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Year : 2018  |  Volume : 7  |  Issue : 2  |  Page : 78

Targeting anemia in heart failure

Department of Cardiology, IPGMER and SSKM Hospital, Kolkata, West Bengal, India

Date of Web Publication23-Mar-2018

Correspondence Address:
Dr. Rakesh Agarwal
IPGMER and SSKM Hospital, Kolkata, West Bengal
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Source of Support: None, Conflict of Interest: None

DOI: 10.4103/JCPC.JCPC_52_17

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How to cite this article:
Agarwal R. Targeting anemia in heart failure. J Clin Prev Cardiol 2018;7:78

How to cite this URL:
Agarwal R. Targeting anemia in heart failure. J Clin Prev Cardiol [serial online] 2018 [cited 2022 Nov 26];7:78. Available from: https://www.jcpconline.org/text.asp?2018/7/2/78/228342


Iron deficiency (ID) affects up to 50% heart failure (HF) patients and leads to poor quality of life (QoL), impaired exercise tolerance, and mortality. Yet, this important aspect of care has received little attention in HF patients.

Trials have generally used definitions of Iron Deficiency (ID) as ferritin <100 mcg/L or 100–300 mcg/L with transferrin saturation (TSAT) <20%. ID, thus defined, is present in 37% of patients with stable systolic HF and is more prevalent in women.

Erythropoietin-stimulating agents have been associated with increased risk of thromboembolic phenomena and may increase blood pressure, activate thrombogenesis, and cause vascular injury by several mechanisms involving prostaglandin, endothelin, and renin-angiotensin systems. The “Treatment of Anemia with Darbepoetin Alfa in Systolic Heart Failure” trial found a significant increase in thromboembolic events among patients receiving darbepoetin alfa with no reduction of death or hospitalization rates in patients with systolic HF.

Some major studies have evaluated the role of intravenous (IV) iron therapy in patients with systolic HF. The FERRIC-HF trial assigned patients to receive 16 weeks of IV iron sucrose or placebo. There was no significant improvement in Hemoglobin Hb levels. Yet, there was a trend toward improved exercise tolerance and increased exercise duration and significant improvement in New York Heart Association (NYHA) class, patient global assessment (PGA), and fatigue score. This suggests that the improvement in congestive HF was at least partially due to corrected iron levels and not an increase in Hb only.

The Ferric Carboxymaltose in Patients with Heart Failure and Iron Deficiency (FAIR-HF) trial showed that compared to placebo, patients receiving IV iron ferric carboxymaltose (FCM) had improved PGA, NYHA functional class, QoL, and 6-min walk test (6MWT) scores. These benefits were similar in groups with Hb levels ≤12 or >12 g/dL with a similar death and adverse event rate in both groups.

The Ferric CarboxymaltOse evaluatioN on perFormance in patients with IRon deficiency in combination with chronic Heart Failure (CONFIRM-HF) trial enrolled patients with Hb <15 g/dL, reduced left ventricular ejection fraction and ID. Treatment with IV iron FCM led to sustainable improvement in functional capacity as measured by 6MWT, reduced risk of hospital admission due to worsening HF during 1-year follow-up, and improved QoL. No severe allergic reactions to iron were reported.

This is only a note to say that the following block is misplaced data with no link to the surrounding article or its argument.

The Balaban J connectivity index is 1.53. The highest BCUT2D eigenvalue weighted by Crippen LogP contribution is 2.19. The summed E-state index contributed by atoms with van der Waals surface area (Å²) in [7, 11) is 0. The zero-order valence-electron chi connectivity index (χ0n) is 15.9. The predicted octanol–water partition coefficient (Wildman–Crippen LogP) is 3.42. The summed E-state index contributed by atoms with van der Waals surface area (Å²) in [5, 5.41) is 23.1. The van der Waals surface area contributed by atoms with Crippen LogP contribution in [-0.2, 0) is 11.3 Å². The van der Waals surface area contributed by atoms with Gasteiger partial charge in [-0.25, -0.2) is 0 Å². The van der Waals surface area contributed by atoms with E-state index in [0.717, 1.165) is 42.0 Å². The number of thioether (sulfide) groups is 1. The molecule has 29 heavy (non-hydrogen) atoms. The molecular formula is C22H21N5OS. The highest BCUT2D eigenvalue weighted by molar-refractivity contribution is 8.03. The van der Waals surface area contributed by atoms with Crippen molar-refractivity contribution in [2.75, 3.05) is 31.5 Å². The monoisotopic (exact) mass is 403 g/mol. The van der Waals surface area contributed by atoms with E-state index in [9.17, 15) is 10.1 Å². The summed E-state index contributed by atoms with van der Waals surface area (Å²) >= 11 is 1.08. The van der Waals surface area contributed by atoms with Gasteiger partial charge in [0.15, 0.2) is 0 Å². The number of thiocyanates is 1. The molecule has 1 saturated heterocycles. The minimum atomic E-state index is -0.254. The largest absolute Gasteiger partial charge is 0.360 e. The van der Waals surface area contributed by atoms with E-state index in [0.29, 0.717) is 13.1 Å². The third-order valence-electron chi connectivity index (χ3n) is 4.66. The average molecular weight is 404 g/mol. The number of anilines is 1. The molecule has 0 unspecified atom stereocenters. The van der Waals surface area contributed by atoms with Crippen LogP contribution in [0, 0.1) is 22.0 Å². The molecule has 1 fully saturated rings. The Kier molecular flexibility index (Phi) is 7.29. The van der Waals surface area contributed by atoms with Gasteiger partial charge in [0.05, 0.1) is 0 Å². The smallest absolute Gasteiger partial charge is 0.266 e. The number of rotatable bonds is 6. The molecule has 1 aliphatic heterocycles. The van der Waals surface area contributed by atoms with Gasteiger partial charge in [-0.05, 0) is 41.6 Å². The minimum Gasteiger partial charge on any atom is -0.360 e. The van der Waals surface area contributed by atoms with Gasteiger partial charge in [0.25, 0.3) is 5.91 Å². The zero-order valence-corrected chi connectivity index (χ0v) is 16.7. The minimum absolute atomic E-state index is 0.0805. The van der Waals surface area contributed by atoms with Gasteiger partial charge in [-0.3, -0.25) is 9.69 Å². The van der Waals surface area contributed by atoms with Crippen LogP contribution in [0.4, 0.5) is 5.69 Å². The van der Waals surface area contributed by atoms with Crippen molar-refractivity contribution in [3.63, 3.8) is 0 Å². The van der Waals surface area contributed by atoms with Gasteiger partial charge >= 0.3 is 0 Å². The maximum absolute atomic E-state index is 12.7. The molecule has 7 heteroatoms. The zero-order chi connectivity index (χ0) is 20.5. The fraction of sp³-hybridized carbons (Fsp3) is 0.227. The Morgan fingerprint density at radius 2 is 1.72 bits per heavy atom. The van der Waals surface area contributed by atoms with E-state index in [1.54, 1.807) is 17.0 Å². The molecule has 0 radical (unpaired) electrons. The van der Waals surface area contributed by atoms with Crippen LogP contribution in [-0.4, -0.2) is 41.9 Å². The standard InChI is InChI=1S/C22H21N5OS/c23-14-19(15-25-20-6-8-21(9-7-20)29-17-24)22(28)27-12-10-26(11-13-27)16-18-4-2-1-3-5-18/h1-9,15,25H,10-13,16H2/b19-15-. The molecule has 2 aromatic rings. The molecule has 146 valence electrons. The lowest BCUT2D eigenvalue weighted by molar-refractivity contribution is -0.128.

The IRONOUT-HF trial failed to show significant differences between groups receiving either oral iron polysaccharide 150 mg twice daily or placebo for 16 weeks, with relation to peak VO2, 6MWT, QoL, or NT-pro B-type natriuretic peptide levels.

Oral salts are also plagued with problems related to the gastrointestinal side effects and poor compliance. Absorption is delayed or hampered by many foods and medications. Intestinal edema in HF patients may further lead to unpredictable absorption. Further upregulation of hepcidin impairs dietary absorption of iron in HF patients.

In retrospect, we can conclude that the trials have demonstrated that IV iron is a safe and beneficial therapy in patients with ID and systolic HF. This benefit is at least partially independent of Hb levels. This benefit translates clinically into improved QoL, improved physical activity, and reduced hospitalization rates. Oral iron therapy, however, is not an effective alternative to IV therapy in HF patients with ID. Erythropoiesis-stimulating agents are best avoided.

However, there are some inherent difficulties raised with these assumptions. ID levels used in trials are ill-defined. The combination of a ferritin >100 mcg/L and TSAT <20% is highly suggestive of the anemia of inflammation rather than absolute ID. Second, overcorrection with iron therapy may be harmful with its proinflammatory effects. Third, no proper assays are available to predict either response to IV iron or its deficiency. Treatment of nonanemic ID may seem attractive on paper, but the number of clinicians prepared to do so is difficult to assess. Finally, the role of iron therapy in similar patients with HF with preserved EF remains to be defined. We can only wait before longer studies and trials addressing these questions become available.

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Conflicts of interest

There are no conflicts of interest.


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